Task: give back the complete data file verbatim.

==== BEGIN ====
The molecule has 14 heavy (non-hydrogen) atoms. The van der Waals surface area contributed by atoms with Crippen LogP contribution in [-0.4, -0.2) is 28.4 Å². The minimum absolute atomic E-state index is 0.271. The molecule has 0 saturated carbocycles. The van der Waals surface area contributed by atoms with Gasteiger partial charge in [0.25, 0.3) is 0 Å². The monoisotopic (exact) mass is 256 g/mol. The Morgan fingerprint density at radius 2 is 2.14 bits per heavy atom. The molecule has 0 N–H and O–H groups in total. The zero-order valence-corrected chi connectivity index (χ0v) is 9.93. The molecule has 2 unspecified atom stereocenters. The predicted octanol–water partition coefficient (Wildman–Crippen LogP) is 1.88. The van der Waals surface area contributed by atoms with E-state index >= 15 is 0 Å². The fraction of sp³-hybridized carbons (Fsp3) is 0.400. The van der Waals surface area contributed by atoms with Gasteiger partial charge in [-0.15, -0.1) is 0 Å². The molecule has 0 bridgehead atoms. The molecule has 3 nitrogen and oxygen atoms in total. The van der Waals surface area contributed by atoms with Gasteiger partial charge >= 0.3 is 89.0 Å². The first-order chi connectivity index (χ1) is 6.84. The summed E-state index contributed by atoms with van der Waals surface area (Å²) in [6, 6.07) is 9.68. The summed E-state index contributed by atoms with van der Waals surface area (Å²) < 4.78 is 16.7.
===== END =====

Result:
The molecule has 14 heavy (non-hydrogen) atoms. The van der Waals surface area contributed by atoms with Crippen LogP contribution in [-0.4, -0.2) is 28.4 Å². The minimum absolute atomic E-state index is 0.271. The molecule has 0 saturated carbocycles. The van der Waals surface area contributed by atoms with Gasteiger partial charge in [0.25, 0.3) is 0 Å². The monoisotopic (exact) mass is 256 g/mol. The Morgan fingerprint density at radius 2 is 2.14 bits per heavy atom. The molecule has 0 N–H and O–H groups in total. The zero-order valence-corrected chi connectivity index (χ0v) is 9.93. The molecule has 2 unspecified atom stereocenters. The predicted octanol–water partition coefficient (Wildman–Crippen LogP) is 1.88. The van der Waals surface area contributed by atoms with E-state index >= 15 is 0 Å². The fraction of sp³-hybridized carbons (Fsp3) is 0.400. The van der Waals surface area contributed by atoms with Gasteiger partial charge in [-0.15, -0.1) is 0 Å². The molecule has 0 bridgehead atoms. The molecule has 3 nitrogen and oxygen atoms in total. The van der Waals surface area contributed by atoms with Gasteiger partial charge >= 0.3 is 89.0 Å². The first-order chi connectivity index (χ1) is 6.84. The summed E-state index contributed by atoms with van der Waals surface area (Å²) in [6, 6.07) is 9.68. The summed E-state index contributed by atoms with van der Waals surface area (Å²) < 4.78 is 16.7.